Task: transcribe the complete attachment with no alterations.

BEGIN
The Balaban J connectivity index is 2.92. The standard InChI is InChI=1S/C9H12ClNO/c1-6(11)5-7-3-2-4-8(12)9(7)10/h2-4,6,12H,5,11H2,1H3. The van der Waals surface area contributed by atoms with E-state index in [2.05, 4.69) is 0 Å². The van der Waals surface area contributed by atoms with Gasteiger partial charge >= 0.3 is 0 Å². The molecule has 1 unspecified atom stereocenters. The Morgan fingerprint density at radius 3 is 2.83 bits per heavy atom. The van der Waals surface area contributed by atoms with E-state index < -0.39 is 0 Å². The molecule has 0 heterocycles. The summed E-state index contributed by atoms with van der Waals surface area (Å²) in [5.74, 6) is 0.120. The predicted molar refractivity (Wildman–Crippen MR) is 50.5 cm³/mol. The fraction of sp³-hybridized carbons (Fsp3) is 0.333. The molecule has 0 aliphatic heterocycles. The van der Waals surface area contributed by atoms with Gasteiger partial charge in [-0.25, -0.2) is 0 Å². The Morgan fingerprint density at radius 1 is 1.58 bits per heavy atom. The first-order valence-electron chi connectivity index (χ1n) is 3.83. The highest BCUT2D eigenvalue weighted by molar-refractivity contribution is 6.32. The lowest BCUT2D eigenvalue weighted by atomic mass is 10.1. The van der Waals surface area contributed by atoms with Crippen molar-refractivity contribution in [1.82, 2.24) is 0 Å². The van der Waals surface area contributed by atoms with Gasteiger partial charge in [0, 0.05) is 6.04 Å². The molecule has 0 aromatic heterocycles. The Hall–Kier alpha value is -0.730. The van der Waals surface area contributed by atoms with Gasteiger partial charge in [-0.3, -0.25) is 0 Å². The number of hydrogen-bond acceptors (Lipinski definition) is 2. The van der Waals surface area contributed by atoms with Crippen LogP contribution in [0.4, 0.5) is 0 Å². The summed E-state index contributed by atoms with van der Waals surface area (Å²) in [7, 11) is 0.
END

The Balaban J connectivity index is 2.92. The standard InChI is InChI=1S/C9H12ClNO/c1-6(11)5-7-3-2-4-8(12)9(7)10/h2-4,6,12H,5,11H2,1H3. The van der Waals surface area contributed by atoms with E-state index in [2.05, 4.69) is 0 Å². The van der Waals surface area contributed by atoms with Gasteiger partial charge >= 0.3 is 0 Å². The molecule has 1 unspecified atom stereocenters. The Morgan fingerprint density at radius 3 is 2.83 bits per heavy atom. The van der Waals surface area contributed by atoms with E-state index < -0.39 is 0 Å². The molecule has 0 heterocycles. The summed E-state index contributed by atoms with van der Waals surface area (Å²) in [5.74, 6) is 0.120. The predicted molar refractivity (Wildman–Crippen MR) is 50.5 cm³/mol. The fraction of sp³-hybridized carbons (Fsp3) is 0.333. The molecule has 0 aliphatic heterocycles. The van der Waals surface area contributed by atoms with Gasteiger partial charge in [-0.25, -0.2) is 0 Å². The Morgan fingerprint density at radius 1 is 1.58 bits per heavy atom. The first-order valence-electron chi connectivity index (χ1n) is 3.83. The highest BCUT2D eigenvalue weighted by molar-refractivity contribution is 6.32. The lowest BCUT2D eigenvalue weighted by atomic mass is 10.1. The van der Waals surface area contributed by atoms with Crippen molar-refractivity contribution in [1.82, 2.24) is 0 Å². The van der Waals surface area contributed by atoms with Gasteiger partial charge in [0, 0.05) is 6.04 Å². The molecule has 0 aromatic heterocycles. The Hall–Kier alpha value is -0.730. The van der Waals surface area contributed by atoms with Gasteiger partial charge in [-0.3, -0.25) is 0 Å². The number of hydrogen-bond acceptors (Lipinski definition) is 2. The van der Waals surface area contributed by atoms with Crippen LogP contribution in [0.4, 0.5) is 0 Å². The summed E-state index contributed by atoms with van der Waals surface area (Å²) in [7, 11) is 0.